Neil Gorsuch if confirmed will be, as an Episcopalian, the first Protestant on the U.S. Supreme Court in 7 years. Before Antonin Scalia’s death, the court had six Catholics and three Jews. The court’s religious demographic illustrates the implosion of Mainline Protestant hegemony in American culture.
Less than 20% of Americans now identify with Mainline Protestantism, which has been demographically replaced by Evangelicalism as the largest religious group. Mainliners still often have disproportionate representation among leadership elites, especially in Congress and other elected offices. But they have disappeared from the top court, pending Gorsuch’s arrival.
Gorsuch will be the 34th Episcopalian on the court, which has included 18 Presbyterians, nine Unitarians, five Methodists, three Baptists, one Lutheran, 13 Catholics, and eight Jews, at least according to Wikipedia. The Lutheran was Chief Justice William Rehnquist, who was often seen about my hometown of Arlington and sometimes visited a neighborhood Methodist church. A family friend of mine knew him through an art class and once offered him a ride when spotted walking. Rehnquist initially declined but asked where she was going. “To the liquor store,” was the answer, to which he smilingly responded, “In that case…,” as he got into her car.
Gorsuch as an Episcopalian is probably also no stranger to liquor stores! (We Methodists are often smug on this point.) He is reportedly active at a very liberal Episcopal congregation in Colorado that appears outspoken on progressive sexual, theological and political issues. It’s not unusual for non-liberal Mainline lay people, often due to longtime family affiliation, to attend churches with liberal clergy who reflect the trends and policies of their Mainline denominations. Conservative critics of Mainline Protestantism, like myself, credit especially theological liberalism across the last 100 years for spiritually and demographically marginalizing the once mighty Mainline, which consequently lost its strong self-identity.
Until fairly recently almost all Supreme Court justices were Mainline Protestants. There were only three Catholic justices in the 19th century, starting with Roger Taney. Woodrow Wilson appointed the first Jewish justice, Louis Brandeis, in 1916. Wilson may have been trying to compensate for his earlier appointment of James Clark McReynolds (photo above), an anti-Semite who shunned his Jewish colleagues, which later included Benjamin Cardozo and Felix Frankfurter. Reputedly McReynolds with two other justices pleaded for Herbert Hoover not to appoint Cardozo as the court didn’t need another Jew.
McReynolds seems not to have had objections to his two Catholic colleagues, one of whom was his ally in blocking much of FDR’s New Deal. The reasons behind his anti-Semitism, which included once refusing to pose in a court photo with Brandeis, are unclear. He was from a Disciples of Christ background in Kentucky but apparently was not devout. One of his clerks wrote a fascinating memoir called: The Forgotten Memoir of John Knox: A Year in the Life of a Supreme Court Clerk in FDR’s Washington. He recalled the justice had quizzed him about his own church affiliation but never himself attended church, instead hosting brunches at his posh Washington apartment, often attended by other justices.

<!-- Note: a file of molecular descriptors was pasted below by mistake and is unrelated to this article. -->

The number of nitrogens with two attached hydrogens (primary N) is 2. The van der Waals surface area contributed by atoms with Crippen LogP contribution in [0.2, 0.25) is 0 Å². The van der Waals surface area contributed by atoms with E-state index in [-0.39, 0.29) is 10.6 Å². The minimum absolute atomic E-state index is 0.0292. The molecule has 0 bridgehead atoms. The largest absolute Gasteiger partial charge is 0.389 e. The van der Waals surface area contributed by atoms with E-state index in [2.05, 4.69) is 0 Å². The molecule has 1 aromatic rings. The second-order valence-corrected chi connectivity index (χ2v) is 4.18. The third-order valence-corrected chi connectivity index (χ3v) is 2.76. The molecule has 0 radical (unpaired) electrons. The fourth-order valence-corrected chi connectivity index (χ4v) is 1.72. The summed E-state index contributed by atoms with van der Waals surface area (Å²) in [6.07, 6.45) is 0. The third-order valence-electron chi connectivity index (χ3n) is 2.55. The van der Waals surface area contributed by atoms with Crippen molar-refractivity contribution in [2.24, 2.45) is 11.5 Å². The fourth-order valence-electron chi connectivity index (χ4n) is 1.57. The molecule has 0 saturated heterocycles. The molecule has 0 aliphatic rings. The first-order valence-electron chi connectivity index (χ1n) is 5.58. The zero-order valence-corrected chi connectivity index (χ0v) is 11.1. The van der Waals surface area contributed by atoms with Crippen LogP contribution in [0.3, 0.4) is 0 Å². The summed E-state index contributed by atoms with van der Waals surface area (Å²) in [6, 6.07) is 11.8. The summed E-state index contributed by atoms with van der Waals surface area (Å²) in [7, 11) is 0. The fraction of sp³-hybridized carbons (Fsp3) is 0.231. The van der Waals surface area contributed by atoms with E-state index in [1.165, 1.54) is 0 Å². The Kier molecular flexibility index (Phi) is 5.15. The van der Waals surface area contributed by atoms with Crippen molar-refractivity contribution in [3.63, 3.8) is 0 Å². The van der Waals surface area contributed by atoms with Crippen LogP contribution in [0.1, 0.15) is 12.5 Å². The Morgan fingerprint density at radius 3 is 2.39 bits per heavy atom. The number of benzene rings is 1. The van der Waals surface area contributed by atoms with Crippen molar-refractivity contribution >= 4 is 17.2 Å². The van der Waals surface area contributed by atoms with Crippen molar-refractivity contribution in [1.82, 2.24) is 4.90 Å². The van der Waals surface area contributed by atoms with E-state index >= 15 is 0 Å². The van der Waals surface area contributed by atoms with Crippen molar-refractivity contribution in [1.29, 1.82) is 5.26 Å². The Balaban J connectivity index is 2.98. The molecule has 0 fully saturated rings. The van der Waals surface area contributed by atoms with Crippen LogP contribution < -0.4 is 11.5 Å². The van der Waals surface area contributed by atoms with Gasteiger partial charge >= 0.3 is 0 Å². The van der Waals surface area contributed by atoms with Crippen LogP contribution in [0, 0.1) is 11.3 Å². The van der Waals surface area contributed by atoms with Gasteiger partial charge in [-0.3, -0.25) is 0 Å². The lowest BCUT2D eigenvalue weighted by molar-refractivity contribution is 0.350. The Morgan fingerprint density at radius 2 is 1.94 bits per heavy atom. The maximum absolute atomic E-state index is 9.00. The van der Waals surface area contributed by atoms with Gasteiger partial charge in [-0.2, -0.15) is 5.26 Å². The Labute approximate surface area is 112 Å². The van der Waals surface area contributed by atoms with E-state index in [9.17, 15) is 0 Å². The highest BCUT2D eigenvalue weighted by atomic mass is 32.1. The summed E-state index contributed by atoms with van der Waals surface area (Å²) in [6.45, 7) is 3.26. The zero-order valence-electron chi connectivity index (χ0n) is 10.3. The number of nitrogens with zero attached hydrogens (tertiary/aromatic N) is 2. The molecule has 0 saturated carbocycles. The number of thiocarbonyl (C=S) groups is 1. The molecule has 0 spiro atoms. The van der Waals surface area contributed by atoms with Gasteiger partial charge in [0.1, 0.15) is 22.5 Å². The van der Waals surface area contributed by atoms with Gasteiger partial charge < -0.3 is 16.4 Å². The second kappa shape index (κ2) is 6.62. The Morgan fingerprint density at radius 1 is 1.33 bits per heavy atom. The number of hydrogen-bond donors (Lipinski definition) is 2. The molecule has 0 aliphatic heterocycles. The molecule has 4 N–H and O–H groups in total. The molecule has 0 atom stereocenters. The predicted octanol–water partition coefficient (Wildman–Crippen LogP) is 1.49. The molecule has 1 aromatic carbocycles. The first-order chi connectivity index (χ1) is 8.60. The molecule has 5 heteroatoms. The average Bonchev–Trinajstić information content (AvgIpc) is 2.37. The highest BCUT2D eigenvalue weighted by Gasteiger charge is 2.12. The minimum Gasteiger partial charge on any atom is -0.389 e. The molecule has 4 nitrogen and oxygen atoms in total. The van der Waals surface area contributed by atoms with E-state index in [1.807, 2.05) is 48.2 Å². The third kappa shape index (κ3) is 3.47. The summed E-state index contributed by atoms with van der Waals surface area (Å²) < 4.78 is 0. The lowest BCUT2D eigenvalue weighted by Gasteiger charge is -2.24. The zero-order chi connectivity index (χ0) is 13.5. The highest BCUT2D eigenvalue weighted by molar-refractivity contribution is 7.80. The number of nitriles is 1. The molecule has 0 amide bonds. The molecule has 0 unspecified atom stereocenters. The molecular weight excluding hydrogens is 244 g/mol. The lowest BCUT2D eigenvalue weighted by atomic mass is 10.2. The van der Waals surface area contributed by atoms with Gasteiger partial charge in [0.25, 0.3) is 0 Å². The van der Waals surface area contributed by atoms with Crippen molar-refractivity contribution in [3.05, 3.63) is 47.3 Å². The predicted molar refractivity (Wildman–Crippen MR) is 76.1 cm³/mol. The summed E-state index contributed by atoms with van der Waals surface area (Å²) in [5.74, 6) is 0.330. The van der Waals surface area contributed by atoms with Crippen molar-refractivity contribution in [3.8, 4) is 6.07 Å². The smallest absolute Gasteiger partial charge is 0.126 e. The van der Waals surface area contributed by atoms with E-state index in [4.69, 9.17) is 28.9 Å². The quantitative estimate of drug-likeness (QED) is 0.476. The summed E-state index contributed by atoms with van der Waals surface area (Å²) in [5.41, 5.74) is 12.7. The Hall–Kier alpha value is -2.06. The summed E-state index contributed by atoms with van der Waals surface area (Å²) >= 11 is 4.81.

Sunday brunch as replacement for church is said to be a trait of Millennials and various hip post-Christians. But elderly Supreme Court justices were doing it 80 years ago. I often walk by McReynolds’ still grand apartment building on 16th Street by Meridian Hill and ponder his odd legacy. His most famous rulings were relatively progressive, overturning laws against foreign language instruction in public schools and that forbade attendance at non-public schools. He affirmed individual rights and free speech.
Supreme Court Chief Justice and former President William Taft called McReynolds competent but “selfish to the last degree” and “fuller of prejudice than any man I have ever known.” Reportedly no justices attended McReynolds’ funeral but a majority attended the rites for his popular and long-suffering black servant, who was himself Catholic.
McReynolds represented an old and fortunately expired form of Protestant cultural bigotry. Mainline Protestant culture at its best created one of the most democratic and inclusive societies in human history. Arguably, it was so inclusive and self-abnegating that it made itself virtually irrelevant, and is increasingly absent from cultural, political and intellectual leadership, especially the last.
In many ways, Catholics and Jews are religiously dominant in American intellectual religious life, thanks partly to the implosion of Mainline Protestantism. America’s great universities were originally Mainline but almost none remain seriously religious. The Mainline no longer produces public intellectuals like Reinhold Niebuhr and has almost no capacity or vision for doing so. Only religious communities that retain a strong self-identity can generate strong voices and leadership.
Evangelicalism is America’s largest religious group, broadly speaking, but is historically a fairly recent development and lacks the deep traditions, leadership experience, confidence and cultural momentum for which the Mainline was once renowned. With time, it will continue to ascend, and no doubt its representation on governing bodies and elite circles will eventually reflect some of its strength. But likely there’ll never again be an equivalent to Mainline Protestant hegemony, on the Supreme Court, or elsewhere.